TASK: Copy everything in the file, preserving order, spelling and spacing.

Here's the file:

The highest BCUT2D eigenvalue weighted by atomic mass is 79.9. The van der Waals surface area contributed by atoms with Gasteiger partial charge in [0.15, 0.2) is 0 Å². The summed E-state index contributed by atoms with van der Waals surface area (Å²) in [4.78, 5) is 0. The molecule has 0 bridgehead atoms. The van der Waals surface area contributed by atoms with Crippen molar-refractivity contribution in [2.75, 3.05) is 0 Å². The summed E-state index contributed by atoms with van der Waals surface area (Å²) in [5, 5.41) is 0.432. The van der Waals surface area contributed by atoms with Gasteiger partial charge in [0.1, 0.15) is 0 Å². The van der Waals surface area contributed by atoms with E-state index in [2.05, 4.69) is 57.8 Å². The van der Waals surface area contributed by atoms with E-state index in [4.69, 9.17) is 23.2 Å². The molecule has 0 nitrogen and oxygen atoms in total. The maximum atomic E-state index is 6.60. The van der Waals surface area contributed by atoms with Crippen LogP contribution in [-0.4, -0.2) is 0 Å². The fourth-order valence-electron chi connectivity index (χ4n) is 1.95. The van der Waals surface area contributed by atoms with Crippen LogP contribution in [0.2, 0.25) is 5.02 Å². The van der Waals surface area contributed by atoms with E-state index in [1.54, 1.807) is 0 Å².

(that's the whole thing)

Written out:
The highest BCUT2D eigenvalue weighted by atomic mass is 79.9. The van der Waals surface area contributed by atoms with Gasteiger partial charge in [0.15, 0.2) is 0 Å². The summed E-state index contributed by atoms with van der Waals surface area (Å²) in [4.78, 5) is 0. The molecule has 0 bridgehead atoms. The van der Waals surface area contributed by atoms with Crippen molar-refractivity contribution in [2.75, 3.05) is 0 Å². The summed E-state index contributed by atoms with van der Waals surface area (Å²) in [5, 5.41) is 0.432. The van der Waals surface area contributed by atoms with Gasteiger partial charge in [0.1, 0.15) is 0 Å². The van der Waals surface area contributed by atoms with E-state index in [2.05, 4.69) is 57.8 Å². The van der Waals surface area contributed by atoms with E-state index in [4.69, 9.17) is 23.2 Å². The molecule has 0 nitrogen and oxygen atoms in total. The maximum atomic E-state index is 6.60. The van der Waals surface area contributed by atoms with Crippen LogP contribution in [-0.4, -0.2) is 0 Å². The fourth-order valence-electron chi connectivity index (χ4n) is 1.95. The van der Waals surface area contributed by atoms with Crippen LogP contribution in [0.2, 0.25) is 5.02 Å². The van der Waals surface area contributed by atoms with E-state index in [1.54, 1.807) is 0 Å².